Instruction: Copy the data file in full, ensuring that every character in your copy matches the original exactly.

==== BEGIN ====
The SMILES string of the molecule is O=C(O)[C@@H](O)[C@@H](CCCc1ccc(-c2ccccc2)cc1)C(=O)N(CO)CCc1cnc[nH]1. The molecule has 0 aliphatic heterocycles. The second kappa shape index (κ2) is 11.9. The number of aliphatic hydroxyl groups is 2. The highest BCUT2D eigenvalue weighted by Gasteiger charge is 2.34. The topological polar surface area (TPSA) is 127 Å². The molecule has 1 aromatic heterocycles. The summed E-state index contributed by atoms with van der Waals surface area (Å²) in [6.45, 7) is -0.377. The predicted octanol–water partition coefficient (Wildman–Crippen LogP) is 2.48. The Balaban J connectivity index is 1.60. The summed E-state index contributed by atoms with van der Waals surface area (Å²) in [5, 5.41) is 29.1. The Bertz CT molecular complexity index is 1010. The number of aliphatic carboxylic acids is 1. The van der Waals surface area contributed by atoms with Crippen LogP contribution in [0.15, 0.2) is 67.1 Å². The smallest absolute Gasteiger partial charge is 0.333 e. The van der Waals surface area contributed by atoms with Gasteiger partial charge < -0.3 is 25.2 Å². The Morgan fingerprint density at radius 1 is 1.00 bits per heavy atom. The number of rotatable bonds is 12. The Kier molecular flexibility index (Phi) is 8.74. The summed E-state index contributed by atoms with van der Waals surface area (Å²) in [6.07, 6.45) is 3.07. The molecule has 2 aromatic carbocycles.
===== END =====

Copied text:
The SMILES string of the molecule is O=C(O)[C@@H](O)[C@@H](CCCc1ccc(-c2ccccc2)cc1)C(=O)N(CO)CCc1cnc[nH]1. The molecule has 0 aliphatic heterocycles. The second kappa shape index (κ2) is 11.9. The number of aliphatic hydroxyl groups is 2. The highest BCUT2D eigenvalue weighted by Gasteiger charge is 2.34. The topological polar surface area (TPSA) is 127 Å². The molecule has 1 aromatic heterocycles. The summed E-state index contributed by atoms with van der Waals surface area (Å²) in [6.45, 7) is -0.377. The predicted octanol–water partition coefficient (Wildman–Crippen LogP) is 2.48. The Balaban J connectivity index is 1.60. The summed E-state index contributed by atoms with van der Waals surface area (Å²) in [5, 5.41) is 29.1. The Bertz CT molecular complexity index is 1010. The number of aliphatic carboxylic acids is 1. The van der Waals surface area contributed by atoms with Crippen LogP contribution in [0.15, 0.2) is 67.1 Å². The smallest absolute Gasteiger partial charge is 0.333 e. The van der Waals surface area contributed by atoms with Gasteiger partial charge < -0.3 is 25.2 Å². The Morgan fingerprint density at radius 1 is 1.00 bits per heavy atom. The number of rotatable bonds is 12. The Kier molecular flexibility index (Phi) is 8.74. The summed E-state index contributed by atoms with van der Waals surface area (Å²) in [6.07, 6.45) is 3.07. The molecule has 2 aromatic carbocycles.